Sally Heyman Wants Control Over Miami Herald Headquarters Casino Plan

​A Malaysian gambling conglomerate's

plans to convert the Miami Herald headquarters and surrounding

properties into a

luxury resort casino has prompted one county commissioner to seek

more control over redevelopment of the Omni neighborhood.

Under a

proposal by Sally Heyman, one of the 13 county commissioners would

become a member of Miami's Omni Community Redevelopment Agency, which

doles out millions of taxpayer dollars for projects that create jobs

and economic development in the neighborhood.

Heyman's idea is likely to face opposition from Miami city commissioners, who currently serve as the CRA's executive board. The idea will be discussed at a county commission committee meeting September 13. Heyman, who could not be immediately reached for comment, suggests the county play hardball by refusing to grant the city and the CRA an unrelated change to the agreement unless a county commissioner gets a seat at the table.

This past June, Miami Herald parent McClatchy Co. sold the headquarters and surrounding lots, about 13.9 acres of waterfront land, for $236 million. Genting Malaysia Berhad, the company that bought the land, wants to build Resorts World Miami, a project that will include restaurants, shops, entertainment and commercial facilities, and residential towers. The company also would like to include a casino (subject to a change in state law that would allow gaming on the site). It claims the project will cost an estimated $3 billion to develop.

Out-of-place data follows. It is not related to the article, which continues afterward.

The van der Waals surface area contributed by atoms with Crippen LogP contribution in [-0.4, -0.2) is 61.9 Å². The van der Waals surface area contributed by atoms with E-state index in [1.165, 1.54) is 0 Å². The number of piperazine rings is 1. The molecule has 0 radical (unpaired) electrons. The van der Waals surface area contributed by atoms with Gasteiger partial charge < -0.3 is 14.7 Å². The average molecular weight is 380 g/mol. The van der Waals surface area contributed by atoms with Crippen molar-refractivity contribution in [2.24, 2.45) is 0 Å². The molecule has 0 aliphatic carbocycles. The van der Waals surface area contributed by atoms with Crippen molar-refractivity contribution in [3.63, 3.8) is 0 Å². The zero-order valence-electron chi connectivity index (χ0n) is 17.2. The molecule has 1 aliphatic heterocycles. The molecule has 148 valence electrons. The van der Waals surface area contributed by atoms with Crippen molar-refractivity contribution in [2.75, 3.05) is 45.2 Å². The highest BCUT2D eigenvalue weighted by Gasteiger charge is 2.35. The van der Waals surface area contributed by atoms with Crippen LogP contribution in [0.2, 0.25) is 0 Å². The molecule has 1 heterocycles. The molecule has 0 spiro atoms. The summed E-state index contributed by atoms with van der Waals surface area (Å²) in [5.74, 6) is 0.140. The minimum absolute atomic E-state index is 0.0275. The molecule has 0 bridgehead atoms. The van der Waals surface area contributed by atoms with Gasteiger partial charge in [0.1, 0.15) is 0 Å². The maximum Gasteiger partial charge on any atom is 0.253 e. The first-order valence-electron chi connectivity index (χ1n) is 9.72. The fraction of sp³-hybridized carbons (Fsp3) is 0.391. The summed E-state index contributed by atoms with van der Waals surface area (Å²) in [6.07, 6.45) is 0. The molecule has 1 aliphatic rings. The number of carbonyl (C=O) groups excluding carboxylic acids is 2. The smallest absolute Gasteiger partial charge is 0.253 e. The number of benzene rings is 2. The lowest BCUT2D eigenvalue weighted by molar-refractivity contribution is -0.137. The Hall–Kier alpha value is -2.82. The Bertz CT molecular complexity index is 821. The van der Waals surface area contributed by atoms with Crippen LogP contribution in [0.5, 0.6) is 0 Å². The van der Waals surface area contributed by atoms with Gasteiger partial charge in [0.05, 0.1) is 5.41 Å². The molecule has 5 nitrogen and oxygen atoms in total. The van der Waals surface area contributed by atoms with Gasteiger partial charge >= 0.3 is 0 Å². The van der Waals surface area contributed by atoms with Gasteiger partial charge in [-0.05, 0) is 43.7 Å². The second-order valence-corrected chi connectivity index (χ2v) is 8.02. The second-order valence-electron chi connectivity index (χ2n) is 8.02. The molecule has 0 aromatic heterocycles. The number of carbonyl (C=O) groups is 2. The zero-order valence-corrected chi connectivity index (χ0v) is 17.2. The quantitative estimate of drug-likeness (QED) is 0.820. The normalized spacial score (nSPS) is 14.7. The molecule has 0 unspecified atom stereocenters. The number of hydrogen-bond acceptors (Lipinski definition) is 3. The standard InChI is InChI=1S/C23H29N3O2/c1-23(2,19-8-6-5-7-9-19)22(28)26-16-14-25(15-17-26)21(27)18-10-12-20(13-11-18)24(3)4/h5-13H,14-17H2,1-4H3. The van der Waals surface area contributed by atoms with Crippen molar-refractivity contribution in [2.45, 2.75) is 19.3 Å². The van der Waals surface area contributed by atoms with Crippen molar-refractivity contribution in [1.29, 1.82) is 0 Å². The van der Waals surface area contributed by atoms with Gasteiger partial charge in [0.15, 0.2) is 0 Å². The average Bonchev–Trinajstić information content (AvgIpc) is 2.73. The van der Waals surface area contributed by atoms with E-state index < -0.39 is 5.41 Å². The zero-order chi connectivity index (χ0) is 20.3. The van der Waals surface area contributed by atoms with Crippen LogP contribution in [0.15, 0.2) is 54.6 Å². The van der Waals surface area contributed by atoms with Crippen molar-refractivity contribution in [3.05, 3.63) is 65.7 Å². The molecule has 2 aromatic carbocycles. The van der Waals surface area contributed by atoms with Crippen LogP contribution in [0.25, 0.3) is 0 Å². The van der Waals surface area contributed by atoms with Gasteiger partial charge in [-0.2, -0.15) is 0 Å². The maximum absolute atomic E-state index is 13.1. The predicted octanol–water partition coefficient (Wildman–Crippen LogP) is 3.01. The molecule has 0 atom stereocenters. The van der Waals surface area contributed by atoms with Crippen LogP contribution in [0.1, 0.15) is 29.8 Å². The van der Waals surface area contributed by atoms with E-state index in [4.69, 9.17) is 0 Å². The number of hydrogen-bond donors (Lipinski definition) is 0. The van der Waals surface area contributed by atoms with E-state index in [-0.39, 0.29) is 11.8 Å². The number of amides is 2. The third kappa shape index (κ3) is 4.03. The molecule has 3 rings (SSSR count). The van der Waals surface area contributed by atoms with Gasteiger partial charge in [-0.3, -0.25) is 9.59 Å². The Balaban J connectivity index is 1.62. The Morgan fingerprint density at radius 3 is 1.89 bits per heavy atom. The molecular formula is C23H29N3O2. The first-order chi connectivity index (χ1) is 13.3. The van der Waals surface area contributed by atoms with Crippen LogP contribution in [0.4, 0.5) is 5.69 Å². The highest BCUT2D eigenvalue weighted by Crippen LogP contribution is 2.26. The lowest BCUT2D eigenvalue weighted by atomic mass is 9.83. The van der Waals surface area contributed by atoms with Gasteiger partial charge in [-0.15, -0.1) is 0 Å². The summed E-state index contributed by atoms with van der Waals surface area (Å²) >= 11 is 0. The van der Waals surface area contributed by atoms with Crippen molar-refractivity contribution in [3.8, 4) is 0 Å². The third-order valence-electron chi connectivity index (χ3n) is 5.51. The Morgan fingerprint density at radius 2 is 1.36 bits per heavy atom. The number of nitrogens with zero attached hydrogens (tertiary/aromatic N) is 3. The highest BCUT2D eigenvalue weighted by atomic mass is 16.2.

Last month, the Daily Business Review eported that Genting also purchased 3.6 acres of mostly vacant land west of Biscayne Boulevard in the Omni District, which is also home to the Adrienne Arsht Center for the Performing Arts.

The county has been trying to get a CRA seat for the past three years, says City Commissioner Marc Sarnoff. He told Banana Republican the Genting angle might be a ruse. "No one from Genting has

suggested they need any money or demonstrated that they want any

money from the CRA," Sarnoff says. "As a matter of fact, Genting

has done the opposite. They are talking about what they can bring to

the city."

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